Joe Biden launches plan to protect Americans from 'silent killer' of extreme heat
Joe Biden has launched a series of measures to protect Americans from the "silent killer" of extreme heat, with dangerous temperatures exacerbated by climate change. It follows a hot summer that spurr
Joe Biden has launched a series of measures to protect Americans from the "silent killer" of extreme heat, with dangerous temperatures exacerbated by climate change.
It follows a hot summer that spurred an onslaught of drought-worsened wildfires and caused hundreds of deaths across the country, from the Pacific Northwest to hurricane-ravaged Louisiana.
Extreme heat is now the leading weather-related killer in America, according to data from the National Weather Service.
Under the plan, announced on Monday, the US Departments of Labor and of Health and Human Services as well as other federal agencies have implemented new actions to reduce heat-related illness and protect public health.
The measures include:
- Launching a programme to protect outdoor agricultural, construction and delivery workers as well as those working in factories, warehouses and kitchens.
- Inspections on days when the heat index exceeds 80 degrees fahrenheit (26.7 degrees Celsius)
- Expansion of the Low Income Home Energy Assistance program, which offers help with buying air conditioning units or paying electric bills with targeted outreach to at-risk households.
- Expanding the use of schools and other public buildings as cooling centres.
- Communities urged to implement “Adopt a senior citizen” programmes..
White House climate adviser Gina McCarthy called heat stress a "silent killer" that disproportionately affects the poor, elderly, and minority groups.
While not as dramatic as wildfires or hurricanes, "heat stress is a significant, real threat that has deadly consequences", she said.
"Many people don't recognise that heat stress is a real physical problem until it's too late for them,″ Ms McCarthy added.
It comes as the President works alongside world leaders to figure out the next steps against rapidly worsening climate change.
A June heatwave in the Pacific Northwest, exacerbated by climate change, caused hundreds of deaths and thousands of emergency room visits for heat-related illnesses.
Meanwhile, in Louisiana, more than a million people, including the entire city of New Orleans, lost power when Hurricane Ida struck on 29 August.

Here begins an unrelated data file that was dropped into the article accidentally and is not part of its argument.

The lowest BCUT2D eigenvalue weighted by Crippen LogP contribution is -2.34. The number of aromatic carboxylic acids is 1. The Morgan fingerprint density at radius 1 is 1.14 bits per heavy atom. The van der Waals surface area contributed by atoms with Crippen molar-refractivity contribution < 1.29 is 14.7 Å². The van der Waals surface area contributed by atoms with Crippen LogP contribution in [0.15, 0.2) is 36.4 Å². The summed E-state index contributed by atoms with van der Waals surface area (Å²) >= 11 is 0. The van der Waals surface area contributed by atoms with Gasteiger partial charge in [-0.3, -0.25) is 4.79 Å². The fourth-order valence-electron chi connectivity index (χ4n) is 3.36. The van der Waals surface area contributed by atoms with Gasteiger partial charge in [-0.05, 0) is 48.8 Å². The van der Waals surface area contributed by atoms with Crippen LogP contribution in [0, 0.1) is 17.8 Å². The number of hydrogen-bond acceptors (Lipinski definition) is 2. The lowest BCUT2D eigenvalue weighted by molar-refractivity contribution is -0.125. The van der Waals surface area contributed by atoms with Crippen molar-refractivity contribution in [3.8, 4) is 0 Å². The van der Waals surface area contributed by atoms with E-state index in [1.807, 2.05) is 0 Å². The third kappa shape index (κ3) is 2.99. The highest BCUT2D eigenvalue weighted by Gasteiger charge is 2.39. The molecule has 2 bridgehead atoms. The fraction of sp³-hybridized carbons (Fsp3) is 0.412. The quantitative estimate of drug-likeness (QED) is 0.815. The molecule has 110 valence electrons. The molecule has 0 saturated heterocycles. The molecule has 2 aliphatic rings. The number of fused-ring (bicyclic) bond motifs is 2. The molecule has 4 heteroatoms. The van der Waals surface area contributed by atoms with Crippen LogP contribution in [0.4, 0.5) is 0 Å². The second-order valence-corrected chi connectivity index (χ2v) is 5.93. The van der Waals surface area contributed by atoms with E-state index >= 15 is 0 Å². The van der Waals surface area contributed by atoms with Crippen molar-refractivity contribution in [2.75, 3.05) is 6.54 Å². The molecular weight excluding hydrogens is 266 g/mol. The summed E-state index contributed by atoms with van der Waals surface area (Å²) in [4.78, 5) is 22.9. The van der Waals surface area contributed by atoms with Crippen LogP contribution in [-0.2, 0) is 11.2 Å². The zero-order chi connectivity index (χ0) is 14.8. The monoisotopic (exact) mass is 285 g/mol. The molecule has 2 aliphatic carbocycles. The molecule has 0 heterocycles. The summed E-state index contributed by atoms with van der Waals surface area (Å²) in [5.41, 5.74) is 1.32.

At least 12 of the 28 Ida-related deaths in Louisiana were caused by heat, according to the Louisiana Health Department.
Farm and construction workers are at greatest risk of heat stroke and other problems, the White House said, but other workers lacking climate-controlled environments also face risks.
"Rising temperatures pose an imminent threat to millions of American workers exposed to the elements, to kids in schools without air conditioning, to seniors in nursing homes without cooling resources, and particularly to disadvantaged communities,'' Mr Biden said in a statement.
"As with other weather events, extreme heat is gaining in frequency and ferocity due to climate change, threatening communities across the country.''
The administration will also expand urban forestry programs and other "greening" projects to reduce extreme temperatures and heat exposure.
On Friday, the US president announced a pledge with the European Union to cut climate-wrecking methane leaks.
Findings from scientists concluded that the world is nearing the point where the level of climate damage from burning oil, gas and coal becomes catastrophic and irreversible.
Those accounts "represent a code red for humanity", President Biden said on Friday, citing a recent UN report that Earth is getting so hot that temperatures in about a decade will probably blow past a level of warming that world leaders have sought to prevent.